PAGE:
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A Comparison of Multi-step GDP Forecasts for South Africa

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  • Guillaume Chevillon

Abstract

To forecast at several, say h, periods into the future, a modeller faces two techniques: iterating one-step ahead forecasts (the IMS technique) or directly modeling the relation betwen observations separated by an h-period interval and using it for forecasting (DMS forecasting). It is known that structural breaks, unit-root non-stationarity and residual autocorrelation benefit DMS accuracy in finite samples, all of which occuring when modelling the South African GDP over the last thirty years. This paper analyzes the forecasting properties of the model developed by Aron and Muellbauer (2002) and compares with them that of 30 derived or competing models. We find that the GDP of South Africa is best forecast, 4 quarters ahead, using the technique developed by these authors and its variants as derived in the present paper. Rankings of other models vary over time and it is difficult to recommend one of them as a rule in this exercise.

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Bibliographic Info

Paper provided by University of Oxford, Department of Economics in its series Economics Series Working Papers with number 212.

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Date of creation: 01 Dec 2004
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Handle: RePEc:oxf:wpaper:212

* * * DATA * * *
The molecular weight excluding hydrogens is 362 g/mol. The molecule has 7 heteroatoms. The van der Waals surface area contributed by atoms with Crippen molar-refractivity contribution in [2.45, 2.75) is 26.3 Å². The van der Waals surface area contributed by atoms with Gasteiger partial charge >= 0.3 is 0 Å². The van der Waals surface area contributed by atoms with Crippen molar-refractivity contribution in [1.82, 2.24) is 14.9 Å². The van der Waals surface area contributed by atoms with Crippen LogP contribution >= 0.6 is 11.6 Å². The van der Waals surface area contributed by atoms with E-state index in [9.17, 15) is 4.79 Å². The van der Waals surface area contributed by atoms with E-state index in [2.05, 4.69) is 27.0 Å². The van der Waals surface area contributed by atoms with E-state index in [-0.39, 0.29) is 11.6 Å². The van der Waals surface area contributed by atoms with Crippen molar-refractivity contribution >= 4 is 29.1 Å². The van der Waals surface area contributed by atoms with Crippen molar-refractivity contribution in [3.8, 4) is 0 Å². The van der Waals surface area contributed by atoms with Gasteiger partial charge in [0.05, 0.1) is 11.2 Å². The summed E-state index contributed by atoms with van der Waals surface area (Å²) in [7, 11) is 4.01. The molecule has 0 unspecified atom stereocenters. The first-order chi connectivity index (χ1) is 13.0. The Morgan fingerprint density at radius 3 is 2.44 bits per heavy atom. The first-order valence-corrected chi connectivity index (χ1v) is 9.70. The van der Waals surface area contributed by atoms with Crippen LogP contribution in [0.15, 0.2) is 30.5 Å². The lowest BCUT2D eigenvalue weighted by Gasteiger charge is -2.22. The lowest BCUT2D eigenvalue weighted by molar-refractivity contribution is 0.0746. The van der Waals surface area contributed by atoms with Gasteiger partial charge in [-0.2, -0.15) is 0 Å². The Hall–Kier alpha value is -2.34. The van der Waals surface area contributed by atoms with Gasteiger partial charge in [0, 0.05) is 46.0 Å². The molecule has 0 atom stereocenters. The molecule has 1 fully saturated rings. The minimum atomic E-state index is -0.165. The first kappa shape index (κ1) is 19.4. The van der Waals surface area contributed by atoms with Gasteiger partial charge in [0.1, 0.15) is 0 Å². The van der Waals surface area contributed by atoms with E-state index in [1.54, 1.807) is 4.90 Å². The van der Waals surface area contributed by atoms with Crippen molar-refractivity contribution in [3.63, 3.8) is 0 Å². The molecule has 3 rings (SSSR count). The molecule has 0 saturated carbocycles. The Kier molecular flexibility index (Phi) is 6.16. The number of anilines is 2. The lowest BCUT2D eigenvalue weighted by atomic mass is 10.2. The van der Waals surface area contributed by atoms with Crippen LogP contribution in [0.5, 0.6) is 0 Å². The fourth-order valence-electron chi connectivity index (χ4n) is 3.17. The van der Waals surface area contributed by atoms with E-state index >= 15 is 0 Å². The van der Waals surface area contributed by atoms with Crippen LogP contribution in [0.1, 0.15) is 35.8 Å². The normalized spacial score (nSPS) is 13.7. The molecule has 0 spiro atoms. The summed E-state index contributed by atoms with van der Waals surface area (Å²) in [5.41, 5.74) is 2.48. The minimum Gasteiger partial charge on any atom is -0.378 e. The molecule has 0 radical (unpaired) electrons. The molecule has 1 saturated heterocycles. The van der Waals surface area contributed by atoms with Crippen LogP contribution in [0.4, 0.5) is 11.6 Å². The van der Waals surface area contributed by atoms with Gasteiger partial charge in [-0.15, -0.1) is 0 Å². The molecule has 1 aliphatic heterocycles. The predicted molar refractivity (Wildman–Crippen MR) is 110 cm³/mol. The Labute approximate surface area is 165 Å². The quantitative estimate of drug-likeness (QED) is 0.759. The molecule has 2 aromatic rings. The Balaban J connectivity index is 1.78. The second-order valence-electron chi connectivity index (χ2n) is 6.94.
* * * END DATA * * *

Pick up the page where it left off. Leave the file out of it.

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Keywords: Multi-step Forecasting; Structural Breaks; Forecast Comparisons;

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References

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  1. Guillaume Chevillon, 2004. "`Weak` trends for inference and forecasting in finite samples," Economics Series Working Papers 210, University of Oxford, Department of Economics.
  2. Aron, Janine & Muellbauer, John, 2002. "Interest Rate Effects on Output: Evidence from a GDP Forecasting Model for South Africa," CEPR Discussion Papers 3595, C.E.P.R. Discussion Papers.
  3. Massimiliano Marcellino & James Stock & Mark Watson, 2005. "A Comparison of Direct and Iterated Multistep AR Methods for Forecasting Macroeconomic Time Series," Working Papers 285, IGIER (Innocenzo Gasparini Institute for Economic Research), Bocconi University.
  4. Chevillon, Guillaume & Hendry, David F., 2005. "Non-parametric direct multi-step estimation for forecasting economic processes," International Journal of Forecasting, Elsevier, vol. 21(2), pages 201-218.
  5. Harvey, David & Leybourne, Stephen & Newbold, Paul, 1997. "Testing the equality of prediction mean squared errors," International Journal of Forecasting, Elsevier, vol. 13(2), pages 281-291, June.
  6. Michael P. Clements & David F. Hendry, 2001. "Forecasting Non-Stationary Economic Time Series," MIT Press Books, The MIT Press, edition 1, volume 1, number 0262531895, December.
  7. Harvey, A C & Jaeger, A, 1993. "Detrending, Stylized Facts and the Business Cycle," Journal of Applied Econometrics, John Wiley & Sons, Ltd., vol. 8(3), pages 231-47, July-Sept.
  8. Jurgen A. Doornik & Henrik Hansen, 2008. "An Omnibus Test for Univariate and Multivariate Normality," Oxford Bulletin of Economics and Statistics, Department of Economics, University of Oxford, vol. 70(s1), pages 927-939, December.
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